The Uses of Anger

A friend posted this on fb:

15094419_1241545139216963_1921813439569508420_n(text reads:

“[People of color] are expected to educate white people as to our humanity. Women are expected to educate men. Lesbians and gay men are expected to educate the heterosexual world. The oppressors maintain their position and evade their responsibility for their own actions.
-Audre Lorde”*)

[Note: the phrase ‘people of color’ replaces Lorde’s original words, which are ‘Black and Third World People”. I think it’s important to use Lorde’s original words, as she is using ‘black’ deliberately, and referring to the ‘third world’ in a particular way. She wants to talk about developing nations (the global south), and she wants to talk about black americans. This is not the same as ‘people of color’.]

And a white bloke commented

I think that everyone can educate (read: teach) everyone else a thing or two. It’s not a burden but an opportunity, as long as they are willing to learn.

And it gave me the living shits.

So I replied:

…if it’s the people with the least amount of power (time, capital, etc) with the greatest responsibilities for teaching the most powerful…. hm.

This is one element of oppression: forcing people to continually justify their existence. To have them say, over and over again, “I have a right to exist.”
It also makes women, POC… basically everyone but white, straight men responsible for white straight men’s behaviour and thinking.

In a society where institutions, discourses, and ideology make difference invisible, undesirable, problematic, pathologised, or ‘other’, the marginalised have to continually say “I exist. I have a right to exist.” Because they do not exist in media discourse, in political discourse, in social discourse. They are marginalised, disallowed access to places of power.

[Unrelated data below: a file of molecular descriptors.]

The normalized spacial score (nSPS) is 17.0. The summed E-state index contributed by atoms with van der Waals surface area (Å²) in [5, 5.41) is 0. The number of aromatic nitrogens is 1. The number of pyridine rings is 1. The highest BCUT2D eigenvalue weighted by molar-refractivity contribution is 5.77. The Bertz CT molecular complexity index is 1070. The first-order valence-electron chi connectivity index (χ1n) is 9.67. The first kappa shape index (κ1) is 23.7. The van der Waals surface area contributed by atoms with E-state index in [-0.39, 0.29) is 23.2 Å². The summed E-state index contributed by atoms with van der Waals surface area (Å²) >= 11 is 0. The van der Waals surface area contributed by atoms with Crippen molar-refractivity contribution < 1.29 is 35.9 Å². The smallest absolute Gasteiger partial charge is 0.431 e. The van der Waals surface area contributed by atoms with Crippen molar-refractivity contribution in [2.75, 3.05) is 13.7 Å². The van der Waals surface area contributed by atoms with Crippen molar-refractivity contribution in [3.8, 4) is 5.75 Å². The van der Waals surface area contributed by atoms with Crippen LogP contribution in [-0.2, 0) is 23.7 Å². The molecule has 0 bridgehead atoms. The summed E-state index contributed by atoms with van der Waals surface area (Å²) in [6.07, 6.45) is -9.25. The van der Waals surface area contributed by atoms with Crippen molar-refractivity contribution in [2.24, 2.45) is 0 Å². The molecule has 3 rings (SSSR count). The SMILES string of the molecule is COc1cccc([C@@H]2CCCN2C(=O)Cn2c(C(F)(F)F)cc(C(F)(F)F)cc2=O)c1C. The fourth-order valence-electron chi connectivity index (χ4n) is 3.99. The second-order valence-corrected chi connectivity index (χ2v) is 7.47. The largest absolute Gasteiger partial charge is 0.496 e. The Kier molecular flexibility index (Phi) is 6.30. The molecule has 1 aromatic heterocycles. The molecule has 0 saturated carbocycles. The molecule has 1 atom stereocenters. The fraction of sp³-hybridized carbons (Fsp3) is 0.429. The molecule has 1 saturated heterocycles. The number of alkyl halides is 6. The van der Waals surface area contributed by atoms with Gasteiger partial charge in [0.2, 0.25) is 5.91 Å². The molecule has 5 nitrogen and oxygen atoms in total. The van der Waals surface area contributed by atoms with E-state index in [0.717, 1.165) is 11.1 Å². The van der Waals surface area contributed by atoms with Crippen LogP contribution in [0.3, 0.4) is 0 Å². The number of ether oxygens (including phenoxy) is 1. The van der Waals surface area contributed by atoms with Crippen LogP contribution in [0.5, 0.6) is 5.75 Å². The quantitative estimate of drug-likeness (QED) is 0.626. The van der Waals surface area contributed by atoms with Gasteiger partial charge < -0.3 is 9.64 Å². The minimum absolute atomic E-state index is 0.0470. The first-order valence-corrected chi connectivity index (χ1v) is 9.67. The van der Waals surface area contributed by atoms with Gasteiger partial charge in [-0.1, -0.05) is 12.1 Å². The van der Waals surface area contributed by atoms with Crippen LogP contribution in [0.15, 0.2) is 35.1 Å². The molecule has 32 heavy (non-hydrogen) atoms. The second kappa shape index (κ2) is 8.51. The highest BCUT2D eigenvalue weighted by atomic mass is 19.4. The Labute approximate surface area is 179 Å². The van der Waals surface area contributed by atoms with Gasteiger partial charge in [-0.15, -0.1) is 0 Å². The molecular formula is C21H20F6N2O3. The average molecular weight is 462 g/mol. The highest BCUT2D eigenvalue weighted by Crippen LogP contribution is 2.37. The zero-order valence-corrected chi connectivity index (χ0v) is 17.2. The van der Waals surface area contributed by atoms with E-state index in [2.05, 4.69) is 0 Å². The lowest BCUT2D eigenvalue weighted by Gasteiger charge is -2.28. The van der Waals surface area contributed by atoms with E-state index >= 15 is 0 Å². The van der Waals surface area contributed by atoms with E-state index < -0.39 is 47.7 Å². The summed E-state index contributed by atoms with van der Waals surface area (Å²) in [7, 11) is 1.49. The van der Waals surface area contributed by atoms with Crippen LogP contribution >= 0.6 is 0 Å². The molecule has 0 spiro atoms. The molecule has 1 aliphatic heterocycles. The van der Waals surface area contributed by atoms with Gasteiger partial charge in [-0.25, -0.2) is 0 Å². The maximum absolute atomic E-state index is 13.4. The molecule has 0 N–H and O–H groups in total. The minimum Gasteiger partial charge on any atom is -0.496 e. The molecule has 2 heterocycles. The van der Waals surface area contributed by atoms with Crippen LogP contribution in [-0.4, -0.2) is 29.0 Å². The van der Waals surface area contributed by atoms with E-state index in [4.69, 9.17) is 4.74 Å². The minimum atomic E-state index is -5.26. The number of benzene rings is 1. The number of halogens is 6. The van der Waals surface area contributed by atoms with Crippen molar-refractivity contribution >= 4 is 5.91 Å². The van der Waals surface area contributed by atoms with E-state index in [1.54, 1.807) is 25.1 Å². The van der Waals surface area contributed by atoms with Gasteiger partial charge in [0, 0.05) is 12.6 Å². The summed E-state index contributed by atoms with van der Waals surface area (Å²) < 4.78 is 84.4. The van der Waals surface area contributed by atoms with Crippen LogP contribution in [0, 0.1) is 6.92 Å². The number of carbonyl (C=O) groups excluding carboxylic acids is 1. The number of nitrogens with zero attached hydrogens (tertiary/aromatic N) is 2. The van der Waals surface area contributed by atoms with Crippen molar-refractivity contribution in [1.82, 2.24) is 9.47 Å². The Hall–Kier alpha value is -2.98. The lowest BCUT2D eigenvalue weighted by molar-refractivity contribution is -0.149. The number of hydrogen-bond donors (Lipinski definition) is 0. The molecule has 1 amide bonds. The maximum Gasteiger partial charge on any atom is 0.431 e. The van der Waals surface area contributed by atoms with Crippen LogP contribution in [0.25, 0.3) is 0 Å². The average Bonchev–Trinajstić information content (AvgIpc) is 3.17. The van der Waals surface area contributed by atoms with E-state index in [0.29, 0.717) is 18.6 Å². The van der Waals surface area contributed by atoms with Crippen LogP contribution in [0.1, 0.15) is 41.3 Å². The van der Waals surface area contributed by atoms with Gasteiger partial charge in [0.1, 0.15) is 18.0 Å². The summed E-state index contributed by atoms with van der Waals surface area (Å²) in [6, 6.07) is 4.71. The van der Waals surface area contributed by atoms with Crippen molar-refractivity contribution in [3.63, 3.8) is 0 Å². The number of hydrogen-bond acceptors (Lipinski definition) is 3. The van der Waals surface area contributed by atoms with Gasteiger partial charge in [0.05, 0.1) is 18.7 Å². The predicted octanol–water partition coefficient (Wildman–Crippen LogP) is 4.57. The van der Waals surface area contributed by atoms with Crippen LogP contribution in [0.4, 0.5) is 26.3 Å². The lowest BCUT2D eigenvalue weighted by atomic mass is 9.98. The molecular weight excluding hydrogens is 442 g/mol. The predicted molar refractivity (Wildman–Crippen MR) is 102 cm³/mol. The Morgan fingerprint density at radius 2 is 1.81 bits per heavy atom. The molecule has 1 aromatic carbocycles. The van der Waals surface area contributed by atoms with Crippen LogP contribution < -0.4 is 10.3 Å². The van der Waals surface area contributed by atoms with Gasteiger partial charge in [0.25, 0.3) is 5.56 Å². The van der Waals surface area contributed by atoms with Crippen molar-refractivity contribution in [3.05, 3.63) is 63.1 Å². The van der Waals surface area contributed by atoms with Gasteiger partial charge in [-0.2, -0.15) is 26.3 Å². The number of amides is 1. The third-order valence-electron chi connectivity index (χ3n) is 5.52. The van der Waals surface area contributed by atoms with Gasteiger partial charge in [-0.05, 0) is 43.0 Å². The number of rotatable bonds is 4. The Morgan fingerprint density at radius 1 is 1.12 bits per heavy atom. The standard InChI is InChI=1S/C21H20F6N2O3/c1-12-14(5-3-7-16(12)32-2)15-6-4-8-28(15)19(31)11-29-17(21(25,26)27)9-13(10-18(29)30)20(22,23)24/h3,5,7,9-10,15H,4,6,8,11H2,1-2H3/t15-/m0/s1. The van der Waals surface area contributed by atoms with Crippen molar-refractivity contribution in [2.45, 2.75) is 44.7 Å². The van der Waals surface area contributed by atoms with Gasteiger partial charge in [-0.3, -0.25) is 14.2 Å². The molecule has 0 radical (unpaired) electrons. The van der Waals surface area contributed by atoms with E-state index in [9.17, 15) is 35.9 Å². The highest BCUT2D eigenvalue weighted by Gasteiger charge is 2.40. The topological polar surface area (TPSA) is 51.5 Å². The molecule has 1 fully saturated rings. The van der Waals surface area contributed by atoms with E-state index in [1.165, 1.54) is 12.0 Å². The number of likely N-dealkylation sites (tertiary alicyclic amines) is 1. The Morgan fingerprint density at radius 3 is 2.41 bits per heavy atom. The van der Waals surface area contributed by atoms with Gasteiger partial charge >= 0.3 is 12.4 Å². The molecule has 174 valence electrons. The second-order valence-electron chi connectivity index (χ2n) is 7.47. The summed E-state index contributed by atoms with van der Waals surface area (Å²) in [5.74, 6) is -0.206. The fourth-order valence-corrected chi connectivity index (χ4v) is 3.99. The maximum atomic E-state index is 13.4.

White straight men occupy the positions of power and influence: they make laws, they are heroes in stories, they have cultural capital, they are religious leaders. Everything in our society says, “White men exist. White men are important.”

The crux of this is that fact that the most powerful people – white, straight, men – have the most power and the least responsibility to others. Which is how patriarchy works. There’s a Greer line: the opposite of patriarchy is not matriarchy, but fraternity. The idea of mutual responsibility.

This is why white, straight men should take the greatest responsibility in dismantling patriarchy. But they don’t, because they are the ones who benefit most from this system.

(image text reads: Strategy for white people to dismantle white supremacy: “when the forced Muslim registration begins at Mosques, the first 8000 people in line better be white.” – Linda Sarsour, Director of Arab American Association of New York”)
(source, but note, I don’t have a good reference for this text.)


And then that white bro continued, despite being told, by a number of people in a range of ways “Stop.”
One of the most useful comments was a link to this good cartoon about tone policing.